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Atlantic coati population decline

According to the WWF report, in all oceans except the South Pacific, the population of the Atlantic coati has decreased dramatically. In the Mediterranean Sea by 99% over the last 100 years, and this shark is still caught. These predators are threatened by humans, and their absence in the seas and oceans affects the entire marine ecosystem.

The Atlantic coati is a large shark with an extremely streamlined shape – it is called a “living torpedo”. This is one of the most unusual and spectacular sharks. It is the fastest sea predator in the world and one of the most active. It travels thousands of kilometers in search of food. It is an endangered species on the Red List of Threatened Species. And it is mainly due to human activity. It is hunted because of its meat and fins.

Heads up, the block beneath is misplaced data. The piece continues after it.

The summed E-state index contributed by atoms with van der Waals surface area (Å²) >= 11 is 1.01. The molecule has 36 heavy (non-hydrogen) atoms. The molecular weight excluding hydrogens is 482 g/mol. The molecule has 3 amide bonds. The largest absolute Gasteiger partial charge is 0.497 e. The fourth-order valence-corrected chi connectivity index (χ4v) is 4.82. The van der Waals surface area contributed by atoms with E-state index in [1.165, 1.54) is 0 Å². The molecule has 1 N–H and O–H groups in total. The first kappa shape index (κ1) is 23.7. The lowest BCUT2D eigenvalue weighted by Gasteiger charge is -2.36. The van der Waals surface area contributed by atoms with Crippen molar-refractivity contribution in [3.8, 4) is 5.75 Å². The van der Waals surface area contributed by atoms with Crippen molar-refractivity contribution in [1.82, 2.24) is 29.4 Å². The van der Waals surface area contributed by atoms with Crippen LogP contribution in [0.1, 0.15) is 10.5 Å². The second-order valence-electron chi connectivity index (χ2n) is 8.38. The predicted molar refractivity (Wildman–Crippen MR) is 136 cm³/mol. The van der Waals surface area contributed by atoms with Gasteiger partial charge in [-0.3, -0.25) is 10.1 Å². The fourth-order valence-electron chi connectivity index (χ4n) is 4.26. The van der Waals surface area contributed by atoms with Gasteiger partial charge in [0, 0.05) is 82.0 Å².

As WWF scientists urge, the most important thing that can now be done to protect the population of the Atlantic ostrich is to stop fishing. However, due to the very long life and low reproductive rate of this shark, even if fishing for this species is completely stopped, it will take many years to rebuild its population.